Is fox hunting a tradition that belongs in the past?
Fox hunting is a popular, legal activity in Ireland, but it's been banned in the UK since 2004. It was in the news last week because of reports that pro-fox hunting campaigners in the UK intend to use the predicted Conservative majority after the next general election to overhaul the ban, which was brought in when Labour had a large majority in government.
Controversial aspects of fox hunting include the chasing and killing of the animal, associations with social class, and the fact that the quarry is killed for 'fun' rather than for food.
This topic is an emotive one: people tend to be strongly in favour, or strongly against. As a result, it can be difficult to have reasoned debate: there's no half-way house. When I was asked to discuss this on the radio recently, my first thought was that it's important for those who are unfamiliar with hunting to understand what actually goes on during the activity. I did some research, and my findings are worth reporting so that more folk engage with the debate with some knowledge rather than simply preconceived ideas.
A traditional fox hunt starts with hounds being 'cast' or put into rough, overgrown, areas called 'coverts', where foxes hide during daylight hours. If the hounds manage to pick up the scent of a fox, they start to track it, and the horse riders follow by the most direct route possible. This involves skilled, energetic and athletic horse riding: it's easy to see why fox hunting was the background to many equestrian sports such as steeplechase and point-to-point racing. The hunt for the fox continues until either the animal escapes, goes to ground (hides in an underground burrow or den) or is caught and usually killed by the hounds. If the fox goes to ground, terriers are sometimes sent into the burrow to locate the fox so that it can be dug down to and killed.
The main justification for fox hunting is the fact that foxes do not have predators in this country (other than the motor car). Everyone knows that foxes can cause havoc in the chicken house, killing more hens than they can eat, and they're often blamed for killing young lambs in the springtime too. There's a good argument that the fox population needs to be controlled to protect these types of livestock.
Others argue that foxes actually help to control other pests, such as rabbits, voles, and other rodents, which eat crops. Opponents of fox hunting suggest that the pest control argument is just an excuse for the traditional activity, claiming that far higher numbers are killed on the roads. They argue that in areas where there are issues being caused by too many foxes, other methods of culling are far more humane and efficient.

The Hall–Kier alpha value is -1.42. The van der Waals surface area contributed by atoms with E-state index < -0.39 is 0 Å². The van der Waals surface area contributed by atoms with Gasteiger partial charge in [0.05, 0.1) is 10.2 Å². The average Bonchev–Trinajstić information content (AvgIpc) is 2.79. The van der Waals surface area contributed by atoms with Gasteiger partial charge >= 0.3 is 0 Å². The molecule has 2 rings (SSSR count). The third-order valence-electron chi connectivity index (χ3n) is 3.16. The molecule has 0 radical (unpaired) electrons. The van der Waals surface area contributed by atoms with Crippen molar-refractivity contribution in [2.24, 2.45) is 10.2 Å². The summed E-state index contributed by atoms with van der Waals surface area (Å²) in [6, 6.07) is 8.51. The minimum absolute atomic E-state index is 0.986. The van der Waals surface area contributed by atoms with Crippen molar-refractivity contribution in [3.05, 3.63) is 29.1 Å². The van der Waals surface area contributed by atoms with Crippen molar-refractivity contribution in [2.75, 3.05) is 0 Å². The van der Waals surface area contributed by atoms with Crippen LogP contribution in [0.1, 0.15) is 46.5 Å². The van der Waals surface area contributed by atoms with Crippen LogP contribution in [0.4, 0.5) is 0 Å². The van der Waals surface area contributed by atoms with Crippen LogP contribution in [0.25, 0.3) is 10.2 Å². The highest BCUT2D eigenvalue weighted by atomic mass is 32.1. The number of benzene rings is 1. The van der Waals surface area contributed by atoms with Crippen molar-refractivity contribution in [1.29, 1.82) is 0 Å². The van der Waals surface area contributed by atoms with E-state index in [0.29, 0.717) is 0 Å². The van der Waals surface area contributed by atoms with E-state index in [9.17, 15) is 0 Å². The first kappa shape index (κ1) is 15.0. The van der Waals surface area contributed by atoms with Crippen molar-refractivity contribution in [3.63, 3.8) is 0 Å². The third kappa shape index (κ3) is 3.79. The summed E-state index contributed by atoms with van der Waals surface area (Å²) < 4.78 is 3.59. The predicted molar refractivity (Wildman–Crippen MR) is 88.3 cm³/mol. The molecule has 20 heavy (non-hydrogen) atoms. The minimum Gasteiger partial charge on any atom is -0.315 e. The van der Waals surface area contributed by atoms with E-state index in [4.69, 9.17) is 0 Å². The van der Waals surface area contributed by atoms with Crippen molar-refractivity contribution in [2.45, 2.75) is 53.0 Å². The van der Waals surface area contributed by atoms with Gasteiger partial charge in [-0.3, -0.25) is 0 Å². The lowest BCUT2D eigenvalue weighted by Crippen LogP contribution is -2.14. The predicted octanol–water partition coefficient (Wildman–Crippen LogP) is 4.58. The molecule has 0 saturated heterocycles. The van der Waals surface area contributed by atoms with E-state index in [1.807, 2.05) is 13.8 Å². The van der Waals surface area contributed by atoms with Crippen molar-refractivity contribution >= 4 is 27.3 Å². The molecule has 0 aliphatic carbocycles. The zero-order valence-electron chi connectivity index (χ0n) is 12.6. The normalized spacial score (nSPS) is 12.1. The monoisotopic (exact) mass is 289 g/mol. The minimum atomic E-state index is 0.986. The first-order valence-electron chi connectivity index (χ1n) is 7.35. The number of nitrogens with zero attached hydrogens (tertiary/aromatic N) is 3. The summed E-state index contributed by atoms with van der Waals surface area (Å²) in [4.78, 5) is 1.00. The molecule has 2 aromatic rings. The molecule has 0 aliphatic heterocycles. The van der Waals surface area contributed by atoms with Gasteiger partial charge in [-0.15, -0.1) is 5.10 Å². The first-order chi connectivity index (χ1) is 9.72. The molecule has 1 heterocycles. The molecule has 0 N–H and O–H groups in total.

Supporters of hunting claim that hunting mimics natural selection, helping to cull older, sicker, weaker, slower foxes, allowing the fitter, healthier animals to escape, and so creating a healthier core fox population.
The counter argument is that many other type of deaths are just as likely to affect slower, weaker foxes more than healthier, more robust individuals.
One of the main debates is whether or not foxes suffer when being hunted. Proponents argue that the chase is full of adrenaline-driven excitement and that the kill is cleaner and less painful than being shot from a distance or trapped. Opponents argue that there is inevitable stress and pain involved and that the cleanest way of killing an animal is a well aimed shot.
Lamping, where the fox is spotted at night with a bright torch light then shot with a high powered gun, is said to be the most efficient way of killing a fox painlessly.
The issue of trespass is one that causes perennial problems for hunts. It can be impossible to stop a pack of hounds in full flight after the scent of a fox. From time to time, the hounds may stray into a private garden, causing havoc, and there have even been incidents where innocent pet dogs have been killed by the hounds in such situations.
Opponents of hunts cannot understand why alternatives cannot be used to avoid the issues of cruelty to foxes and incidents of trespass. Drag hunting, where an artificial scent is placed across the countryside over a pre-planned route, seems like a good answer. Hunting enthusiasts claim that this takes away much of the excitement of the hunt, because the random escape route of the fox is replaced by a more predictable, safer course.
There is a huge city-country divide when it comes to discussing this topic. For communities who have carried out fox hunting for generations, it can feel like urban busybodies are trying to interfere with a lifestyle that they don't understand, and which has nothing to do with them. Why can't people just live and let live?
For town dwellers who have no background in rural activities, fox hunting seems like a barbaric activity, akin to bull fighting and other cruel blood sports.
If it is illegal to hunt and kill a dog, why should it be legal to do it to a fox? A fox can feel anxiety, terror and pain just like a dog. Why should humans be allowed to cause them to suffer just because they are wild creatures?
My role as a vet in the media is to be an advocate for animals, and I am strongly against fox hunting. But traditions have a way of continuing. Sadly, I'm not expecting a hunt ban in this country for many years.